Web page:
“Upon completion of our study, we demonstrated that adolescent and young adult patients were generally satisfied with the accuracy of their medical notes,” Yueh said.

The majority of adolescent and young adults agreed with physician readers regarding their health status (64%) and change in medical management (62%) and few requested edits to their medical notes (7%).

“When comparing by age for literacy satisfaction and comprehension, we saw for that for health literacy across the board, the majority of our patients demonstrated adequate health literacy,” he said.

There were no statistically significant differences in health literacy, accuracy satisfaction and comprehension between age groups or between ethnicities or sexes, Yueh reported.

“In general, adolescent and young adults reported high satisfaction with accuracy of their medical documentation. Our patients demonstrated adequate comprehension of note content. ... All of our finds refute concerns regarding health literacy, comprehension and potential for harm,” he said. – by Katrina Altersitz

 

Reference:

Yueh R, et al. Abstract 236. Presented at: Digestive Disease Week; May 18-21; San Diego, California.

Disclosure: Yueh reports no relevant financial disclosures.

 

    Perspective
    Joel R. Rosh

    Joel R. Rosh

    This study should be subtitled, “Children teach the parents well.” We tend to not give full credit to our preadolescent and adolescent population as far as their health care literacy.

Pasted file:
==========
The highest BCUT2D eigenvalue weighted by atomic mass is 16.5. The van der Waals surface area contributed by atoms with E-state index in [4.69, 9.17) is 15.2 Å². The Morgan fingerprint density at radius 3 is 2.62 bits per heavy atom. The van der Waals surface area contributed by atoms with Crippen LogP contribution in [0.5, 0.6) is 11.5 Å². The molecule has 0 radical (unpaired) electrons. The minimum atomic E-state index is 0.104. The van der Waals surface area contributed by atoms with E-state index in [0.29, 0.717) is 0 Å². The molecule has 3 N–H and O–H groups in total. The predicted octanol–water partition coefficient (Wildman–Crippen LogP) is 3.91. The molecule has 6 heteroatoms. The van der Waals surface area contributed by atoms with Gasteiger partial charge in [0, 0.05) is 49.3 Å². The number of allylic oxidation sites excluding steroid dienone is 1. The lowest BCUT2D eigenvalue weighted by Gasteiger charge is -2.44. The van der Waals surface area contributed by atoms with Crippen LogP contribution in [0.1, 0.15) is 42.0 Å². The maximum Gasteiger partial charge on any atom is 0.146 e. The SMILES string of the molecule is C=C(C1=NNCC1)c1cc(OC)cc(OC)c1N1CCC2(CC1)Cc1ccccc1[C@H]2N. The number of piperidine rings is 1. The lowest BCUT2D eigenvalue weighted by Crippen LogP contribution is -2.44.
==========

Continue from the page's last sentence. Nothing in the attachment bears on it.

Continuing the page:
With social media, and I see this all the time as a pediatric gastroenterologist, my patients come in very well prepared and they have already Googled who I am, they have Googled their condition and they’re ready to go, which is sometimes much to the shock of their own parents. This was a very creative study, but included a very small patient population (n = 16).

    The children all knew that they had chronic gastrointestinal or liver disease. They were given access to their medical records and they were then asked to interpret the accuracy of the documentation that was provided in their medical records, whether or not they felt that edits were needed, and also to demonstrate their understanding and grasp of the information within the medical records.

    The authors showed that the adolescents and young adults were actually generally satisfied with the accuracy of their medical records, so they thought the doctors got it right. The children thought that an edit was needed only 7% of the time.

    The adolescents and young adults also demonstrated a high rate of understanding their own medical records.

    Many institutions have set up their electronic medical records to restrict full access to the 12- to 18-year-old population. But the authors conclude that maybe we should allow them access because they do really understand, and they understand it well, and with better education and reading their records, they’d be able to have input on their own care at a higher level.

    This is a very thought-provoking study, but it only included 16 patients and we were not told how the patients were selected. As such, this pilot spurs interest in conceiving larger and more randomized studies that would further inform those who set up electronic medical records as far as the best way to include young adults and adolescents in their own health care.

    • Joel R. Rosh, MD, FAAP, FACG, AGAF
    • Director, Pediatric Gastroenterology
      Vice Chairman, Clinical Development and Research Affairs
      Goryeb Children’s Hospital
      Professor of Pediatrics, Icahn School of Medicine at Mount Sinai

    Disclosures: Rosh reports he serves as a consultant to AbbVie, Eli Lilly, Janssen and Pfizer. Rosh also reports receiving grant and research funding from AbbVie and Janssen.